Beautiful Bitterroot

During the summer of 2011, I entered into a small love affair with a wonderful little succulent rosette. I would see them scattered about the sagebrush. They always brightened my day. They seemed so foreign compared to the northeastern flora I was used to. The cylindrical leaves were tightly packed and hugged the ground, no doubt to get away from the constant winds that blow across the terrain. It didn't take long to learn its name. The flora I was using told me that these plants were none other than Lewisia rediviva, more commonly known as bitterroot. 

Bitterroot is native to much of North America west of the Rockies. It can be found growing at elevations ranging from 2,500 feet to over 10,000 feet. This is one hardy little plant. Its position taxonomically speaking has changed a bit as of late. This species was once placed in the family Portulacaceae but recent analyses now suggest it in a new family - Montiaceae. 

The rosette of leaves are produced from a cylindrical taproot in late summer. They will remain green throughout the fall and into the harsh winter, insulated under the snow. This allows the plant to get a head start on photosynthesis come spring. As the snow slowly melts away, bitterroot begins producing flower buds. 

As the flower buds mature, the leaves begin to senesce. Very often you will find flowers and no leaves, which may lead some to believe they have witnessed two different plants. Either way, the flowers are quite the spectacle. Blooming time varies depending on latitude and elevation but between the months of April and June, bitterroot enters reproductive mode. If you're a fan of big flowers on small plants, then this species is right up your alley. The 2 inch flowers are borne flush with the ground and vary in color from stark white to bright pink. Their display is made all the more magnificent by the fact that bitterroot is often found growing in bare soil, devoid of other flowering forbs. 

Further Reading:

http://on.doi.gov/1QVDFKK

http://1.usa.gov/1Wim1JC

Blowout Penstemon

While living and working in Wyoming, I had the chance to meet so many amazing plant species. Many of these were quite unique to the high desert environments where we were assigned. Countless hours were spent searching large swaths of land rarely visited by humans. One species of plant managed to elude me during my time in that beautiful part of the country. The plant is incredibly rare and thus a focus of federal protection and restoration efforts. 

Based on first impressions, blowout penstemon (Penstemon haydenii) may look like any other penstemon. The similarities stop there and indeed, this is one of the most unique species of penstemon I have ever heard of. Originally it was only known from a few locations in the Sand Hills of Nebraska. Recently, a few populations were discovered in Wyoming but it is by no means common.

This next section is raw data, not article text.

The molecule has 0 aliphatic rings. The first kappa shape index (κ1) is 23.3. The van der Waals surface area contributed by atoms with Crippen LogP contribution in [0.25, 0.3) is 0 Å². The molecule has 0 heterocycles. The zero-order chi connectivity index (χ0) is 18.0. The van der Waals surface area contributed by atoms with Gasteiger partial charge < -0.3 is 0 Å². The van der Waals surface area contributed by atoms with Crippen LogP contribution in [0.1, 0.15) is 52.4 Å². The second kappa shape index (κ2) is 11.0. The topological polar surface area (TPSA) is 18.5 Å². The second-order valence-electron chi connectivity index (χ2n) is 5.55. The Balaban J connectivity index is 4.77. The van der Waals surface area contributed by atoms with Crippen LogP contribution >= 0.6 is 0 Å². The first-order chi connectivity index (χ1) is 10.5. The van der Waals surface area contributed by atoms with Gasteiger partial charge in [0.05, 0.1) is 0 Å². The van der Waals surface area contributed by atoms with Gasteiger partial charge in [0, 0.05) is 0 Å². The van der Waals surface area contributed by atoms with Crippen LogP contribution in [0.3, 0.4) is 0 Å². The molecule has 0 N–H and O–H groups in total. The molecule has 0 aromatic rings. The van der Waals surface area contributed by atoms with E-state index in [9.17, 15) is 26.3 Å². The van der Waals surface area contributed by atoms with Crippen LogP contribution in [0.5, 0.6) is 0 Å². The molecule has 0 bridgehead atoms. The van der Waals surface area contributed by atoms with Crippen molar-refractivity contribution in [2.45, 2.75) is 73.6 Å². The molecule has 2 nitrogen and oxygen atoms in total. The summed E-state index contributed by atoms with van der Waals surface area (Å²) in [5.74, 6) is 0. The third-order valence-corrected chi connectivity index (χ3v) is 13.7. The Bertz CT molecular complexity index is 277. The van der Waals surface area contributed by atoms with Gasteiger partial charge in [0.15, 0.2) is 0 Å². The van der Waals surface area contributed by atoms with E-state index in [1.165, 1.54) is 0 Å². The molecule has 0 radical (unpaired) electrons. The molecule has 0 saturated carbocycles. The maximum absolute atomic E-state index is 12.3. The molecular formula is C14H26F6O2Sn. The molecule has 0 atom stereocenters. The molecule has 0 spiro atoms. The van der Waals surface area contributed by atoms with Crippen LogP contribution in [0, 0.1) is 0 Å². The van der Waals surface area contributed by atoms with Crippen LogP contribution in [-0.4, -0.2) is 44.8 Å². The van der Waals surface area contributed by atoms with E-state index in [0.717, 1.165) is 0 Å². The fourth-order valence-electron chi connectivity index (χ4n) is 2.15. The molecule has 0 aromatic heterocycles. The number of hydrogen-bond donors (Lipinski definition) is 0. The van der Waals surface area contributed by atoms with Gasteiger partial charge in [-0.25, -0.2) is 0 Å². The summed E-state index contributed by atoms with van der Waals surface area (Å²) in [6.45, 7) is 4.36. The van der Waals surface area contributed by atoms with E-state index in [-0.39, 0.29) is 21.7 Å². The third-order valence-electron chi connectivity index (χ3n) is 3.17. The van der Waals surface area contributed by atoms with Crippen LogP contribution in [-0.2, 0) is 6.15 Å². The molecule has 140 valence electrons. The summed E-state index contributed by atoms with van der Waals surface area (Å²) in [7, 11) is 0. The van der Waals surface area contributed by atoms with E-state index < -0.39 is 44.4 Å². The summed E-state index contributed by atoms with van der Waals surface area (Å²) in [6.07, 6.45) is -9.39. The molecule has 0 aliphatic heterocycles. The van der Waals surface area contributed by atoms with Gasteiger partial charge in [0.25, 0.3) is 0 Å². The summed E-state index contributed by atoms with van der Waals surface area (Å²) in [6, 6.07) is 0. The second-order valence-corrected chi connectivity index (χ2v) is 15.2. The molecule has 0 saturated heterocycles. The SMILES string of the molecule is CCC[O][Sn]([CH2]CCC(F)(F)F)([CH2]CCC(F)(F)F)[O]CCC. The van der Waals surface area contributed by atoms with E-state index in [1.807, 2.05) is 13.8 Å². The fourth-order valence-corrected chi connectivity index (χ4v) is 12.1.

As its common name suggests, P. haydenii is a specialist of blowouts. These depressions in the sand are caused by blustering winds that carve out and remove all vegetation. Most plants cannot survive in these conditions. There is very little water, the sands are constantly shifting, and as the wind kicks up sand at high speeds, the abrasive force can actually cut down frail vegetation. This is where P. haydenii excels. 

It has a thick, waxy cuticle covering its stem and leaves that protect it from this sandblasting effect as well as drought. The seeds of these species are dispersed by wind and have extreme longevity in the soil. They can remain dormant for decades until the right conditions are present for them to germinate. P. haydenii seeds need at least 2 weeks of steady moisture and lots of abrasion from sand in order to break dormancy. Research has shown that these conditions are only ever present one out of every 8 to 10 years. As a result, P. haydenii has a debilitatingly small recruitment window. 

This rarity has placed it on the endangered species list. Ironically, the very regulations that were put into place to control range degradation by cattle ranchers may have caused serious declines in this species. It was once common practice to over-graze the land where P. haydenii is found and as a result, vegetation became sparse. This increased the likelihood of blowout formation, which favored P. haydenii. Fire suppression is another threat. Regular fires help kill back vegetation that would otherwise outcompete P. haydenii

With droughts on the increase and human activities expanding into areas where the few remaining populations of P. haydenii occur, the future of this strange little endemic is uncertain. There has been a lot of effort to save and restore this species numbers but it is by no means the end of the story. Only time will tell...

Photo Credit: Vernon Jenewein Vljenewein

Further Reading:
http://plants.usda.gov/core/profile?symbol=peha12

http://ecos.fws.gov/speciesProfile/profile/speciesProfile.action?spcode=Q2EX

Pretty Parasites

Three owl's clovers from western North America - Triphysaria eriantha ssp. rosea, Triphysaria eriantha, and Triphysaria versicolor ssp. versicolor. These lovely plants are hemiparasites belonging to the family Orobanchaceae. This group is thought to be closely related to the genera Castilleja and Orthocarpus.

Photo Credits: Tom Hilton (http://bit.ly/1Ikg9Vy) and Ken-ichi Ueda (http://bit.ly/1CRPxaT)